In In re DR Horton, Inc., 357 NLRB 184 - 2012 (discussed here), the National Labor Relations Board (Board or NLRB) held that an employer violated section 8 of the National Labor Relations Act (NLRA) by requiring its employees to sign an arbitration policy. Horton appealed the decision to the Fifth Circuit Court of Appeals, which overturned the Board's decision.
After discussing a number of procedural and jurisdictional issues, the Court got to the heart of the analysis. The Court began with the premise that the Federal Arbitration Act (FAA) requires courts to enforce arbitration agreements according to their terms, then noted two exceptions to the rule: (1) an arbitration agreement may be invalidated on any ground that would invalidate a contract under the FAA’s “saving clause,” or (2) application of the FAA may be precluded by another statute’s contrary congressional command.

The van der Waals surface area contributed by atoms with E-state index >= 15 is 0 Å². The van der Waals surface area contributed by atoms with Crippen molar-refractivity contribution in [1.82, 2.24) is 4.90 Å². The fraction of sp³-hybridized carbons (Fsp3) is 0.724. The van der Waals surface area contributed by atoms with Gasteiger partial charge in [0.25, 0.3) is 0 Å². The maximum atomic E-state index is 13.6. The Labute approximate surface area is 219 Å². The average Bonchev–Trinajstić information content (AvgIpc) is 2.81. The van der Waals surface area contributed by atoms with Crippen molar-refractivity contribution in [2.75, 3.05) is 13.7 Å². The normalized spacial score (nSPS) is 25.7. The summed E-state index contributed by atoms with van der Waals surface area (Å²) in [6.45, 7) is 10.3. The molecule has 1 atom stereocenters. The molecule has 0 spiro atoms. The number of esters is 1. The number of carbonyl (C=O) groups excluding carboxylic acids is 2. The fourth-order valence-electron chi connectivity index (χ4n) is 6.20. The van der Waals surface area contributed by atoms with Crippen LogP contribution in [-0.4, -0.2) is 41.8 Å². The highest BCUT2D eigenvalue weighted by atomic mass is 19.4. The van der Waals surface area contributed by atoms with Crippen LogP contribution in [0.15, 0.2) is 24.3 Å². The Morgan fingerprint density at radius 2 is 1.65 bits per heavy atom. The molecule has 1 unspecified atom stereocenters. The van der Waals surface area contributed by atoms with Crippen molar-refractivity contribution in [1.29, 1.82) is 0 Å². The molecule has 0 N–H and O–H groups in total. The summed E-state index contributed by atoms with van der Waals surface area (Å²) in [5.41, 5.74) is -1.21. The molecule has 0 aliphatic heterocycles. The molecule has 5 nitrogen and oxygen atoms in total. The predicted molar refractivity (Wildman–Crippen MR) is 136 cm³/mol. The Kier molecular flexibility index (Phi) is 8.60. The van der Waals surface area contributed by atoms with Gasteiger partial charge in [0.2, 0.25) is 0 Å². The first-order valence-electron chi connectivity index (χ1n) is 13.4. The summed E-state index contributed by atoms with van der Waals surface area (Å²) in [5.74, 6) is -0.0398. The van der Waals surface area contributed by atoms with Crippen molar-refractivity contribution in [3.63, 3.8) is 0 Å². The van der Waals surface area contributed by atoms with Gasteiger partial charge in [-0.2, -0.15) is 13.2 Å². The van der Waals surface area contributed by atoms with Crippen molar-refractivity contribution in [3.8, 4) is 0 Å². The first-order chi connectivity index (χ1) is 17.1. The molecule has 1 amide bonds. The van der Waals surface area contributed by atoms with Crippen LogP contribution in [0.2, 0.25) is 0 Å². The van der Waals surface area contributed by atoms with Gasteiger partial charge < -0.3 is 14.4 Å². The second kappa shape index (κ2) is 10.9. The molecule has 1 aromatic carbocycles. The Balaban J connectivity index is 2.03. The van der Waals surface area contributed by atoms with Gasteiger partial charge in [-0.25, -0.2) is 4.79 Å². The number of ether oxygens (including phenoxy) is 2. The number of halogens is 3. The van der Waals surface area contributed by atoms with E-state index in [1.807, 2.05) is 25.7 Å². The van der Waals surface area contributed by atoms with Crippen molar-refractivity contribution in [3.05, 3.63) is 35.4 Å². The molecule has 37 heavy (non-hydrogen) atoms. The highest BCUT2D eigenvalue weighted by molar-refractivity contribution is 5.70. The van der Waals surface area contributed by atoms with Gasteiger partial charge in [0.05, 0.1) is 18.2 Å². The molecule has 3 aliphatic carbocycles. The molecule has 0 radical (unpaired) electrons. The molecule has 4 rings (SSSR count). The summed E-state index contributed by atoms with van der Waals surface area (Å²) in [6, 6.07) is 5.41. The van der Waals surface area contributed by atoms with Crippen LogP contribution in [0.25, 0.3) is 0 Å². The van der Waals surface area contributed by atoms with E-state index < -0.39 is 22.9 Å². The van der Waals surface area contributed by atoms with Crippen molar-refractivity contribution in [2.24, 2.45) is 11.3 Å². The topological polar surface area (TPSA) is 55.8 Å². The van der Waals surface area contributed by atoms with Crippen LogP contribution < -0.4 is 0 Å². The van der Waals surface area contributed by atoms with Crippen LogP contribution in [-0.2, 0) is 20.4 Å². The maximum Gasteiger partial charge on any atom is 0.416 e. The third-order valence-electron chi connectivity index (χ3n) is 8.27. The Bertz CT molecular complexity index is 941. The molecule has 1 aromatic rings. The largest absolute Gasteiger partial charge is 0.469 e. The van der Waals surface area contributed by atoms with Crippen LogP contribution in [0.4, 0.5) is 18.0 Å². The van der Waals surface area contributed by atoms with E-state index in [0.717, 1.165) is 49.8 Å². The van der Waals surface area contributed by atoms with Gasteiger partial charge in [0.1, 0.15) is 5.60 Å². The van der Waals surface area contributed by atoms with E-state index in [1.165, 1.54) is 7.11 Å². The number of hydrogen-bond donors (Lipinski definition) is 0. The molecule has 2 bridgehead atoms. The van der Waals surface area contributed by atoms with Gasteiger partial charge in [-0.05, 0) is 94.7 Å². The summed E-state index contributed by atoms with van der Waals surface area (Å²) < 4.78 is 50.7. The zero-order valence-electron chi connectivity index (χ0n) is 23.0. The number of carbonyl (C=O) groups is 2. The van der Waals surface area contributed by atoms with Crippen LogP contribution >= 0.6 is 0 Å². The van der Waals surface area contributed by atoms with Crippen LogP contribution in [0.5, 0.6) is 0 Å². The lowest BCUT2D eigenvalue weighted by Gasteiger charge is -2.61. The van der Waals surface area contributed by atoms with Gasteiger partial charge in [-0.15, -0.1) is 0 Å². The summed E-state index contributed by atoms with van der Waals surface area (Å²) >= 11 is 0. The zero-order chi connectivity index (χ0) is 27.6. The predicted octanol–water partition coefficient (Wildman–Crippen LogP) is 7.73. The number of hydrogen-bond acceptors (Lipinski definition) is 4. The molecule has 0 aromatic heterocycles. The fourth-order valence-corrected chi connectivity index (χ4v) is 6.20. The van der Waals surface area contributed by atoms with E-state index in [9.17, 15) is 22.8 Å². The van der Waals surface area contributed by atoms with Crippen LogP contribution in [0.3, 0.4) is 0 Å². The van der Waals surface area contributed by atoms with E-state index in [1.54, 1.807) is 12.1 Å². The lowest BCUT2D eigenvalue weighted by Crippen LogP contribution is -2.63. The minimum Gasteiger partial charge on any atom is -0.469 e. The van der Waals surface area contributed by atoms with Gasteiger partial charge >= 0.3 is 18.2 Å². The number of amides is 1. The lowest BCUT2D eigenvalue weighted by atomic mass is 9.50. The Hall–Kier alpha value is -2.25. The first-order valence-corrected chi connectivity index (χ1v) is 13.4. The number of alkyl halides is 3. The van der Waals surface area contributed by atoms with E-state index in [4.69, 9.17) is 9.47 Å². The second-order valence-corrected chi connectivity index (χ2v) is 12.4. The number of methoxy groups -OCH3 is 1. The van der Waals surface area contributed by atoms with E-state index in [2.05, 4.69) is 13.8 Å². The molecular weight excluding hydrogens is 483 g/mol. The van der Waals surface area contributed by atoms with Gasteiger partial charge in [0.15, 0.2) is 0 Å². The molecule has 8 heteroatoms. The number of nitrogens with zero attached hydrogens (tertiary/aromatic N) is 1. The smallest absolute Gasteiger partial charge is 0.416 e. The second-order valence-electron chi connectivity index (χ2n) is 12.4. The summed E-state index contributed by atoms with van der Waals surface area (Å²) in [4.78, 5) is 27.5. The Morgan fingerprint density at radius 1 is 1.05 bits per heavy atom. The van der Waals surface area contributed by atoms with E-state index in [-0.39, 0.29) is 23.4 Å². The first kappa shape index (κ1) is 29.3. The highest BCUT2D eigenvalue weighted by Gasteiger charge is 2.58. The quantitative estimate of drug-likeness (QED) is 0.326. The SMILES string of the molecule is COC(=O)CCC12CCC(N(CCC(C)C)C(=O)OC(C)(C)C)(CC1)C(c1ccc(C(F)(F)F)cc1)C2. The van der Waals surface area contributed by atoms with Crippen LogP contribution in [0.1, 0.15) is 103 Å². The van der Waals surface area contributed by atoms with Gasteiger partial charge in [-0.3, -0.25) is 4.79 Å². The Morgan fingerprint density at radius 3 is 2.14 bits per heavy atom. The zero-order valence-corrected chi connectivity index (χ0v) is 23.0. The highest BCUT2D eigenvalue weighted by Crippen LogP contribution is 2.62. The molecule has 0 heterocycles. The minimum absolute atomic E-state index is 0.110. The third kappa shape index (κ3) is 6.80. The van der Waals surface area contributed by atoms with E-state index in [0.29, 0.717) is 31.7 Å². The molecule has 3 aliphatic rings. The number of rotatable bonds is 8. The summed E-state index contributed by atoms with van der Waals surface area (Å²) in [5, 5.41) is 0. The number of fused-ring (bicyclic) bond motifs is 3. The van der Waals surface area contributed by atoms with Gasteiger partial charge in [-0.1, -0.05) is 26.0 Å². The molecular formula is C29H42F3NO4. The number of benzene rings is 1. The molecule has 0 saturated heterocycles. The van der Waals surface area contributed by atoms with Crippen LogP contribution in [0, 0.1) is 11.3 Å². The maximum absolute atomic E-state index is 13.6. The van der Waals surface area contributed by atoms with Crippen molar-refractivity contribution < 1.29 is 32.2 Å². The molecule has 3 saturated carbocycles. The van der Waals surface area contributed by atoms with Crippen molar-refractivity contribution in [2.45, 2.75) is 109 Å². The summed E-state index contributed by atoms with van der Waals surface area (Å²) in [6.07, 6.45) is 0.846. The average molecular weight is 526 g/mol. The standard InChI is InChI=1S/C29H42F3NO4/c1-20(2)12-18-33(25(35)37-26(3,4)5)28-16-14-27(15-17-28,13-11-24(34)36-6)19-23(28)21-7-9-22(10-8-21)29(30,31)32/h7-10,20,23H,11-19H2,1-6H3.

The Court held that under Concepcion, the Board’s rule "does not fit within the FAA’s saving clause." Slip op. at 19. "While the Board's interpretation [invalidating class action waivers] is facially neutral – requiring only that employees have access to collective procedures in an arbitral or judicial forum – the effect of this interpretation is to disfavor arbitration." Slip op. at 20.
The Court then held that neither the text of the NLRA nor its legislative history evidences a "congressional command to override the FAA." Slip op. at 22.
Finally, the Court affirmed the Board's holding that the arbitration language at issue violated the NLRA because it would lead employees to a reasonable belief that they were prohibited from filing unfair labor practice charges with the Board. Slip op. at 26-28.
According to the Court, every Circuit Court of Appeals to consider D.R. Horton "has either suggested or expressly stated that [it] would not defer to the NLRB’s rationale, and held arbitration agreements containing class waivers enforceable." See Richards v. Ernst & Young, LLP, – F.3d — , No. 11-17530, 2013 WL 4437601, at *2 (9th Cir. Aug. 21, 2013); Sutherland v. Ernst & Young LLP, 726 F.3d 290, 297-98 n.8 (2d Cir. 2013); Owen v. Bristol Care, Inc., 702 F.3d 1050, 1055 (8th Cir. 2013).
The Fifth Circuit's opinion is available here.